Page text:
European stock markets are expected to open largely marginally higher Monday, with investors taking a breather after last week’s volatility associated with a strong U.S. jobs report, varying quarterly corporate results and the European Central Bank’s hawkish turn.
At 2:05 AM ET (0705 GMT), the DAX futures contract in Germany traded 0.3% higher, CAC 40 futures in France climbed 0.2% and the FTSE 100 futures contract in the U.K. rose 0.2%.
Investors are likely to start the new week in a contemplative mood, as while Friday’s strong U.S. payrolls report soothed concerns about the global economic recovery it also added to the risk of an aggressive tightening by the Federal Reserve.
Markets have now priced in a one-in-three chance the Fed might lift interest rates by a hefty 50 basis points in March, and these expectations could be bolstered by the U.S. consumer price index on Thursday.
Back in Europe, the ECB sounded much more concerned at Thursday’s policy-setting meeting about the inflationary pressures impacting the Eurozone.
Klaas Knot, the Dutch central bank president and a member of the ECB’s Governing Council, illustrated this concern on Sunday, saying that he expects the ECB to raise interest rates in the fourth quarter of this year.
Adding to the uncertainty is the crisis on the Ukrainian border, with White House national security adviser Jake Sullivan warning on Sunday that Russian President Vladimir Putin could order an attack within days or weeks, as diplomatic efforts to find a way out of the situation continue with French President Emmanuel Macron heading to Moscow.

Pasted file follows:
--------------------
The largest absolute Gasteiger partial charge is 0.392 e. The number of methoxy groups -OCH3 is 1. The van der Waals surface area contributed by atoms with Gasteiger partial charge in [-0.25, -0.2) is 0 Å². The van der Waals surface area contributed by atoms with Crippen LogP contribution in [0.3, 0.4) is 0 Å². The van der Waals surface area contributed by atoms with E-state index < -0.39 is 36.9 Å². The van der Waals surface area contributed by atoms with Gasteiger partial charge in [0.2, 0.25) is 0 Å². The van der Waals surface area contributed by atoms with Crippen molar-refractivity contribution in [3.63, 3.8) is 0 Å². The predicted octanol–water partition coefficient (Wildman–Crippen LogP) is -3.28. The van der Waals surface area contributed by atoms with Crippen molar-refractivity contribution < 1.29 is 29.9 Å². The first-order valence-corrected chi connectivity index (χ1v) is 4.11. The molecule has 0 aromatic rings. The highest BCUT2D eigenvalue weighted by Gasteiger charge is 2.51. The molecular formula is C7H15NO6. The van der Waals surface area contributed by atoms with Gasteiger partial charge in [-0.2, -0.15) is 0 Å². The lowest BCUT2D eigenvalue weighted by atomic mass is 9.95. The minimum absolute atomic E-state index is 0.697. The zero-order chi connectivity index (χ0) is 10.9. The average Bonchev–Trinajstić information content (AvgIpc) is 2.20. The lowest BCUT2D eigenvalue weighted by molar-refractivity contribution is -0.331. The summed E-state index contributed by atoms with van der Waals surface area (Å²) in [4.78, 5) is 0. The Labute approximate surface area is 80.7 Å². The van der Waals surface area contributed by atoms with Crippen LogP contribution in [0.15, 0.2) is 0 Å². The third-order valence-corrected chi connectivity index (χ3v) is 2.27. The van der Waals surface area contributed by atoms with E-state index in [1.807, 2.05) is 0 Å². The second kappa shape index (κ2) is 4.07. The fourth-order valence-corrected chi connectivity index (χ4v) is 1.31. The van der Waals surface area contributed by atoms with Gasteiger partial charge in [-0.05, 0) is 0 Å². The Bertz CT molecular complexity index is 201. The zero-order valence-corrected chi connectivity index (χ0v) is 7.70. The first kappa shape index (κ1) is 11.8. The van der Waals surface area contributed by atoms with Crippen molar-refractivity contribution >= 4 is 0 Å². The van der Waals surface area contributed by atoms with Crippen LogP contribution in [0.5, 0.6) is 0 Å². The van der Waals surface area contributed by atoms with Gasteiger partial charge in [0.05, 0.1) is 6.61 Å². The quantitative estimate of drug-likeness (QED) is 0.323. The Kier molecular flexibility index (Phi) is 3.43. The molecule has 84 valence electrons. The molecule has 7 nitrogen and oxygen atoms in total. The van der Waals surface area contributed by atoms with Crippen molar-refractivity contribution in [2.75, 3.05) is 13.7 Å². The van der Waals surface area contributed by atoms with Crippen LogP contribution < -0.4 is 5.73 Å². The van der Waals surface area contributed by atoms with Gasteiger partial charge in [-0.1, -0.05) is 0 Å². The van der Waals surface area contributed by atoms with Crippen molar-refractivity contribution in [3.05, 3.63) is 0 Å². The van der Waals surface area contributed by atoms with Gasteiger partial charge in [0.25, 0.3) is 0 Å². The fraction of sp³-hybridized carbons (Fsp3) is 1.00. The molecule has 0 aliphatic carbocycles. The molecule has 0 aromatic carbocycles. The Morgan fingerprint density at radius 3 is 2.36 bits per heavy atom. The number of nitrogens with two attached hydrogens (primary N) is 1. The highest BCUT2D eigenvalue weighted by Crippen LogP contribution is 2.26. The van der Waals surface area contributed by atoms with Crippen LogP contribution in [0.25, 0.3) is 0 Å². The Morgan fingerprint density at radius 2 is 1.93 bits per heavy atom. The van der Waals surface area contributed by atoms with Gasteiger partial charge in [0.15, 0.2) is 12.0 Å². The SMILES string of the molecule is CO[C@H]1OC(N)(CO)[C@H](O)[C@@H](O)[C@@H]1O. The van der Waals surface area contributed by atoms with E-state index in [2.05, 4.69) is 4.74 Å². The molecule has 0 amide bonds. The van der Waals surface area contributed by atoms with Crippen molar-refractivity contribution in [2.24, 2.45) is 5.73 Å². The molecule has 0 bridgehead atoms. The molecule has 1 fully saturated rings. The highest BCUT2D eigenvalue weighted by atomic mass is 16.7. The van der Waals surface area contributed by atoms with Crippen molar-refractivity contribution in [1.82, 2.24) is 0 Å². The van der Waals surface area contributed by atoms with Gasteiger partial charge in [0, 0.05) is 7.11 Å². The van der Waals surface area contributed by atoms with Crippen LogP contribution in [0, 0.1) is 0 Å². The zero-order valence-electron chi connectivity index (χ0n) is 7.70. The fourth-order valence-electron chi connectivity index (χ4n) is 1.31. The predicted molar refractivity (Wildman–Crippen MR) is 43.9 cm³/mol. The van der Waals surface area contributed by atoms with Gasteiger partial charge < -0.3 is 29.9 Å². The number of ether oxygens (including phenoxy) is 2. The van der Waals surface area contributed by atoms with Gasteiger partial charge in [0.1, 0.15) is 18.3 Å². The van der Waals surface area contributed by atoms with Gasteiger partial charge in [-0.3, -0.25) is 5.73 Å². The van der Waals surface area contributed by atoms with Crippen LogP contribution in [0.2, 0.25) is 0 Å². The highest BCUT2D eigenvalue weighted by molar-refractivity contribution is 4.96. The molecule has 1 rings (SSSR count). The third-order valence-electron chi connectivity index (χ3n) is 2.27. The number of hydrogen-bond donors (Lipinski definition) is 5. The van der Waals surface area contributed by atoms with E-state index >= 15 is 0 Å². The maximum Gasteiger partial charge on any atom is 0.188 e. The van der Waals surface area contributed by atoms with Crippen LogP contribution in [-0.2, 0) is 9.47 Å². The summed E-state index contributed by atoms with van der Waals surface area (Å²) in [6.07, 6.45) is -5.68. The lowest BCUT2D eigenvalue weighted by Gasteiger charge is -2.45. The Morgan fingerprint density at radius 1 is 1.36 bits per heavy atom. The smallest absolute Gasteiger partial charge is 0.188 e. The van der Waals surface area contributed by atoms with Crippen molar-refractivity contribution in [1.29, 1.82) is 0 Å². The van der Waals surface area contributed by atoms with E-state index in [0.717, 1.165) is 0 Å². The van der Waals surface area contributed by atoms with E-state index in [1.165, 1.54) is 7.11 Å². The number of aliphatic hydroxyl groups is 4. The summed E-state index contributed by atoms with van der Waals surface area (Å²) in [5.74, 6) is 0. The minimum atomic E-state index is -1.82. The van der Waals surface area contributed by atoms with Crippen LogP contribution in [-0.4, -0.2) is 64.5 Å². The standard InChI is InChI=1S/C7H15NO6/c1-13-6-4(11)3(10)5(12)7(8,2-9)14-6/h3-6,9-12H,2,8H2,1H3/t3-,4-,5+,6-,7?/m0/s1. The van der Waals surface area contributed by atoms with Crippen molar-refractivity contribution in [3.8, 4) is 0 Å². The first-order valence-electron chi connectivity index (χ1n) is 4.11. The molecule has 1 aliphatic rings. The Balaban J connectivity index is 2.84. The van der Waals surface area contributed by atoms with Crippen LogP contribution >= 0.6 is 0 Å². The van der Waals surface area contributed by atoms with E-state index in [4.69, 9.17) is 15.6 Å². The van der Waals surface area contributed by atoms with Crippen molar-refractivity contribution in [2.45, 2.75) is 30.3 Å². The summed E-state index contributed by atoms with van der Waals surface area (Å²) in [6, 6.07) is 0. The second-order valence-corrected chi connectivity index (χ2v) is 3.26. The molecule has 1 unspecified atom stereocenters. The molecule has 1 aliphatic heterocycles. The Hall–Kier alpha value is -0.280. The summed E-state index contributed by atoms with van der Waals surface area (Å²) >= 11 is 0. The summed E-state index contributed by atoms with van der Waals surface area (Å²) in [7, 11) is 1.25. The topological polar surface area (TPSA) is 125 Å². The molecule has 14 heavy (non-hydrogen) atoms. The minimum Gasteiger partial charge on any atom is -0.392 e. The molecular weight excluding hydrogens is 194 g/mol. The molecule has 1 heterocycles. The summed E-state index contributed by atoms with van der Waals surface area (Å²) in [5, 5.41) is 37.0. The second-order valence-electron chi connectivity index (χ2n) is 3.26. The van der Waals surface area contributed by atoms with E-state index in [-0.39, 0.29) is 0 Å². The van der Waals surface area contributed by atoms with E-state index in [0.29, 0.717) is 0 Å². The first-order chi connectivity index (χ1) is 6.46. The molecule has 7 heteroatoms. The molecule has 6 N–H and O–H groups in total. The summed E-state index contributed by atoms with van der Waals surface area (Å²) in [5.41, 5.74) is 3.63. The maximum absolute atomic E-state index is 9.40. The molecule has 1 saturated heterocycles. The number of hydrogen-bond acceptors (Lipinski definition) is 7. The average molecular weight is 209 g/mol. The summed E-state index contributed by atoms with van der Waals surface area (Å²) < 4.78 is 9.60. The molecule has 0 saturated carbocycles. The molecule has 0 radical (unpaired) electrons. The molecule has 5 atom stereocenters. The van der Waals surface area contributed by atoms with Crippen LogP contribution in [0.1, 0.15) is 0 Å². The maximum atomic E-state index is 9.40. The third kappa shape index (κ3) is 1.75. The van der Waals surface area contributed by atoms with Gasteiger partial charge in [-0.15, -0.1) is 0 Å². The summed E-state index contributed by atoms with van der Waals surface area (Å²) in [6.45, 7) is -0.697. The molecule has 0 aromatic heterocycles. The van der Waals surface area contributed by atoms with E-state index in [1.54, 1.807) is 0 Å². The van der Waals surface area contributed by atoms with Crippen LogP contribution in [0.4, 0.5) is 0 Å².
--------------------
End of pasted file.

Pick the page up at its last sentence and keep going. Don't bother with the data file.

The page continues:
The earnings season is set to continue this week, after last week’s market turmoil saw online retail giant Amazon (NASDAQ:AMZN) gain almost $200 billion in market value while Facebook-owner Meta Platforms (NASDAQ:FB) lost a similar amount.
In Europe, Aurubis (DE:NAFG), the region’s largest copper producer, on Monday confirmed a rise of about 85% in quarterly profits as high metal prices boosted results, while numbers from Sanofi (NASDAQ:SNY), Vinci (PA:SGEF) and Intesa Sanpaolo (OTC:ISNPY) will be of interest.
Oil prices stabilised Monday, taking a break after surging to the highest levels since 2014 at the end of last week, recording its seventh consecutive weekly gain.
Oil has soared this year as the global economy has recovered from the Covid pandemic but supply has struggled to keep up with this improving demand, putting $100 a barrel within reach. Increased geopolitical tensions surrounding Russia’s intentions for Ukraine have also added a risk premium to the price.
By 2:05 AM ET, U.S. crude futures traded 0.2% lower at $92.13 a barrel, while the Brent contract rose 0.3% to $93.53.
Additionally, gold futures rose 0.2% to $1,811.00/oz, while EUR/USD traded 0.1% lower at 1.1433.
The FTSE MIB climbed down by 0.12% to 26,571 .20. In the cash markets, the DAX Germany was trading up by 0.40% to 15,155.65. CAC 40 in France rose by 0.25% to 6,970.37 while the FTSE 100 in the U.K. was up by 0.27% to 7,532.35 ,at the time of writing.